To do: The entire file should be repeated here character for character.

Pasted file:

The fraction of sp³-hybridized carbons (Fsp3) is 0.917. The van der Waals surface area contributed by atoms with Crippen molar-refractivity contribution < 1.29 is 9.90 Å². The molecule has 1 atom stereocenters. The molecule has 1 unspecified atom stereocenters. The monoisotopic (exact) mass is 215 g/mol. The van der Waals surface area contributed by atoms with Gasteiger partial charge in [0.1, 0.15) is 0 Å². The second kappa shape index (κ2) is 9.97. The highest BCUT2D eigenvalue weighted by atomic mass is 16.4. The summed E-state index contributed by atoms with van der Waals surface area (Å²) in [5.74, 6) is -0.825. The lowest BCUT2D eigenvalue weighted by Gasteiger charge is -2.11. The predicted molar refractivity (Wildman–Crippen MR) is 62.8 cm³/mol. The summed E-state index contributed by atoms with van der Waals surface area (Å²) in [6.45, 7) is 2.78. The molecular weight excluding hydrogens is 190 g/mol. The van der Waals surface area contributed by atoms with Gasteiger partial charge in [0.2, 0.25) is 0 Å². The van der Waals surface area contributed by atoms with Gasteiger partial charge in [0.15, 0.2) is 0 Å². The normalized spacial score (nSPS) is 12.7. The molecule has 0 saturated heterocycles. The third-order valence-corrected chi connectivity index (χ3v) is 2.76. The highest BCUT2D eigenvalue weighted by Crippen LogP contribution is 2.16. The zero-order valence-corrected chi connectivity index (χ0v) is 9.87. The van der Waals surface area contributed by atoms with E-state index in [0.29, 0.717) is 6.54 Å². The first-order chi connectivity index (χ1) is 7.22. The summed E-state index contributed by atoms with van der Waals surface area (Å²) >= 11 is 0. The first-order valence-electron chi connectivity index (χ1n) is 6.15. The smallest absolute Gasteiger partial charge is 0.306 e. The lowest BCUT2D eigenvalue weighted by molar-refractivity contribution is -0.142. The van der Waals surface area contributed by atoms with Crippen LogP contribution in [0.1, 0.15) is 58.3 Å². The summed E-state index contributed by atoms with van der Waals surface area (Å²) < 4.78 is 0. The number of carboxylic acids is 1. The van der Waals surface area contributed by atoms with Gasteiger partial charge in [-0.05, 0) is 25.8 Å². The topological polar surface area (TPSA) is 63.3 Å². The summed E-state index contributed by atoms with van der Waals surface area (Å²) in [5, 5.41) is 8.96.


The fraction of sp³-hybridized carbons (Fsp3) is 0.917. The van der Waals surface area contributed by atoms with Crippen molar-refractivity contribution < 1.29 is 9.90 Å². The molecule has 1 atom stereocenters. The molecule has 1 unspecified atom stereocenters. The monoisotopic (exact) mass is 215 g/mol. The van der Waals surface area contributed by atoms with Gasteiger partial charge in [0.1, 0.15) is 0 Å². The second kappa shape index (κ2) is 9.97. The highest BCUT2D eigenvalue weighted by atomic mass is 16.4. The summed E-state index contributed by atoms with van der Waals surface area (Å²) in [5.74, 6) is -0.825. The lowest BCUT2D eigenvalue weighted by Gasteiger charge is -2.11. The predicted molar refractivity (Wildman–Crippen MR) is 62.8 cm³/mol. The summed E-state index contributed by atoms with van der Waals surface area (Å²) in [6.45, 7) is 2.78. The molecular weight excluding hydrogens is 190 g/mol. The van der Waals surface area contributed by atoms with Gasteiger partial charge in [0.2, 0.25) is 0 Å². The van der Waals surface area contributed by atoms with Gasteiger partial charge in [0.15, 0.2) is 0 Å². The normalized spacial score (nSPS) is 12.7. The molecule has 0 saturated heterocycles. The third-order valence-corrected chi connectivity index (χ3v) is 2.76. The highest BCUT2D eigenvalue weighted by Crippen LogP contribution is 2.16. The zero-order valence-corrected chi connectivity index (χ0v) is 9.87. The van der Waals surface area contributed by atoms with E-state index in [0.29, 0.717) is 6.54 Å². The first-order chi connectivity index (χ1) is 7.22. The summed E-state index contributed by atoms with van der Waals surface area (Å²) >= 11 is 0. The first-order valence-electron chi connectivity index (χ1n) is 6.15. The smallest absolute Gasteiger partial charge is 0.306 e. The lowest BCUT2D eigenvalue weighted by molar-refractivity contribution is -0.142. The van der Waals surface area contributed by atoms with Crippen LogP contribution in [0.1, 0.15) is 58.3 Å². The summed E-state index contributed by atoms with van der Waals surface area (Å²) < 4.78 is 0. The number of carboxylic acids is 1. The van der Waals surface area contributed by atoms with Gasteiger partial charge in [-0.05, 0) is 25.8 Å². The topological polar surface area (TPSA) is 63.3 Å². The summed E-state index contributed by atoms with van der Waals surface area (Å²) in [5, 5.41) is 8.96.